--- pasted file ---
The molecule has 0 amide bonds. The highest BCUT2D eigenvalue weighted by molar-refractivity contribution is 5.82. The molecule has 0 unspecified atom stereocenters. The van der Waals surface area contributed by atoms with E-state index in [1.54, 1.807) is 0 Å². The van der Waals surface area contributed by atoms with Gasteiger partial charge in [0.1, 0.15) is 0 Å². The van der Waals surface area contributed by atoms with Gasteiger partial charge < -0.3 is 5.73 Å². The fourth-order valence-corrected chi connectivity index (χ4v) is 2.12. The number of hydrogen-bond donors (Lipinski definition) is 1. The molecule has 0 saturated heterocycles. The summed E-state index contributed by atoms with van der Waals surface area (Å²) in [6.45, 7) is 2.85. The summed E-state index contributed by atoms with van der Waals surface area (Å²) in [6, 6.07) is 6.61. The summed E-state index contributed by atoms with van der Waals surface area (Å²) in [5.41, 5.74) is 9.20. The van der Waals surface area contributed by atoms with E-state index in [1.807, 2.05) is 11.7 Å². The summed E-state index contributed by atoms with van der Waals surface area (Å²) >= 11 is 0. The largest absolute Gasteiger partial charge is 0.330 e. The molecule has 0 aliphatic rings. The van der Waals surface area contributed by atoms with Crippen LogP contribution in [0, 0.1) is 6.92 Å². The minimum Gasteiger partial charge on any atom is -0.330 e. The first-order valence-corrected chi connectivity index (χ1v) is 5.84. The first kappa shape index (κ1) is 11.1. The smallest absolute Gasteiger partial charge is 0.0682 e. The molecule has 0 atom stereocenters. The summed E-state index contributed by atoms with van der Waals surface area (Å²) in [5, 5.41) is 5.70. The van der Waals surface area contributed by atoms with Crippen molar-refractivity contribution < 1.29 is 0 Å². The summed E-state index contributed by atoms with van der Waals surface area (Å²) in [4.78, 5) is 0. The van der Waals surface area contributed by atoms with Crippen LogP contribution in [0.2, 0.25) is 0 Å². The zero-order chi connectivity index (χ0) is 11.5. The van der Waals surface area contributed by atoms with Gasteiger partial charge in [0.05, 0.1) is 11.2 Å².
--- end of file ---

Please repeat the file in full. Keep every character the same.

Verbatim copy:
The molecule has 0 amide bonds. The highest BCUT2D eigenvalue weighted by molar-refractivity contribution is 5.82. The molecule has 0 unspecified atom stereocenters. The van der Waals surface area contributed by atoms with E-state index in [1.54, 1.807) is 0 Å². The van der Waals surface area contributed by atoms with Gasteiger partial charge in [0.1, 0.15) is 0 Å². The van der Waals surface area contributed by atoms with Gasteiger partial charge < -0.3 is 5.73 Å². The fourth-order valence-corrected chi connectivity index (χ4v) is 2.12. The number of hydrogen-bond donors (Lipinski definition) is 1. The molecule has 0 saturated heterocycles. The summed E-state index contributed by atoms with van der Waals surface area (Å²) in [6.45, 7) is 2.85. The summed E-state index contributed by atoms with van der Waals surface area (Å²) in [6, 6.07) is 6.61. The summed E-state index contributed by atoms with van der Waals surface area (Å²) in [5.41, 5.74) is 9.20. The van der Waals surface area contributed by atoms with E-state index in [1.807, 2.05) is 11.7 Å². The summed E-state index contributed by atoms with van der Waals surface area (Å²) >= 11 is 0. The largest absolute Gasteiger partial charge is 0.330 e. The molecule has 0 aliphatic rings. The van der Waals surface area contributed by atoms with Crippen LogP contribution in [0, 0.1) is 6.92 Å². The minimum Gasteiger partial charge on any atom is -0.330 e. The first-order valence-corrected chi connectivity index (χ1v) is 5.84. The first kappa shape index (κ1) is 11.1. The smallest absolute Gasteiger partial charge is 0.0682 e. The molecule has 0 atom stereocenters. The summed E-state index contributed by atoms with van der Waals surface area (Å²) in [5, 5.41) is 5.70. The van der Waals surface area contributed by atoms with Crippen molar-refractivity contribution < 1.29 is 0 Å². The summed E-state index contributed by atoms with van der Waals surface area (Å²) in [4.78, 5) is 0. The van der Waals surface area contributed by atoms with Crippen LogP contribution in [0.2, 0.25) is 0 Å². The zero-order chi connectivity index (χ0) is 11.5. The van der Waals surface area contributed by atoms with Gasteiger partial charge in [0.05, 0.1) is 11.2 Å².